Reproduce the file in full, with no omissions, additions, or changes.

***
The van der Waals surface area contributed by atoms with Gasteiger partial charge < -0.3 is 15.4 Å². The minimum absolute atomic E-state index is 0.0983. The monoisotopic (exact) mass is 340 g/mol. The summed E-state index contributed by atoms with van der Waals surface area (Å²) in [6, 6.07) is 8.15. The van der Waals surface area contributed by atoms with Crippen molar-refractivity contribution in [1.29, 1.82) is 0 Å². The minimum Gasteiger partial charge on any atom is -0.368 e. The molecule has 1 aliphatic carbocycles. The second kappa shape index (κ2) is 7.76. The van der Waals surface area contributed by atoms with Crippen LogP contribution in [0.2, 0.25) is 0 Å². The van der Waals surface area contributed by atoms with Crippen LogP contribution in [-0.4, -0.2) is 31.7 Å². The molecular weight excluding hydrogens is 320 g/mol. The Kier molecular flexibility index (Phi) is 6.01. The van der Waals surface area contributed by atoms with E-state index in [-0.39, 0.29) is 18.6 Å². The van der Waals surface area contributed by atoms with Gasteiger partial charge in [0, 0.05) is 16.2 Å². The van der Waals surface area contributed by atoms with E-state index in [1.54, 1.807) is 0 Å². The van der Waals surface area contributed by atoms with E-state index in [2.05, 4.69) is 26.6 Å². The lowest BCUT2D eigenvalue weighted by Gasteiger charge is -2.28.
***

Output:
The van der Waals surface area contributed by atoms with Gasteiger partial charge < -0.3 is 15.4 Å². The minimum absolute atomic E-state index is 0.0983. The monoisotopic (exact) mass is 340 g/mol. The summed E-state index contributed by atoms with van der Waals surface area (Å²) in [6, 6.07) is 8.15. The van der Waals surface area contributed by atoms with Crippen molar-refractivity contribution in [1.29, 1.82) is 0 Å². The minimum Gasteiger partial charge on any atom is -0.368 e. The molecule has 1 aliphatic carbocycles. The second kappa shape index (κ2) is 7.76. The van der Waals surface area contributed by atoms with Crippen LogP contribution in [0.2, 0.25) is 0 Å². The van der Waals surface area contributed by atoms with Crippen LogP contribution in [-0.4, -0.2) is 31.7 Å². The molecular weight excluding hydrogens is 320 g/mol. The Kier molecular flexibility index (Phi) is 6.01. The van der Waals surface area contributed by atoms with E-state index in [-0.39, 0.29) is 18.6 Å². The van der Waals surface area contributed by atoms with Gasteiger partial charge in [0, 0.05) is 16.2 Å². The van der Waals surface area contributed by atoms with E-state index in [1.54, 1.807) is 0 Å². The van der Waals surface area contributed by atoms with E-state index in [2.05, 4.69) is 26.6 Å². The lowest BCUT2D eigenvalue weighted by Gasteiger charge is -2.28.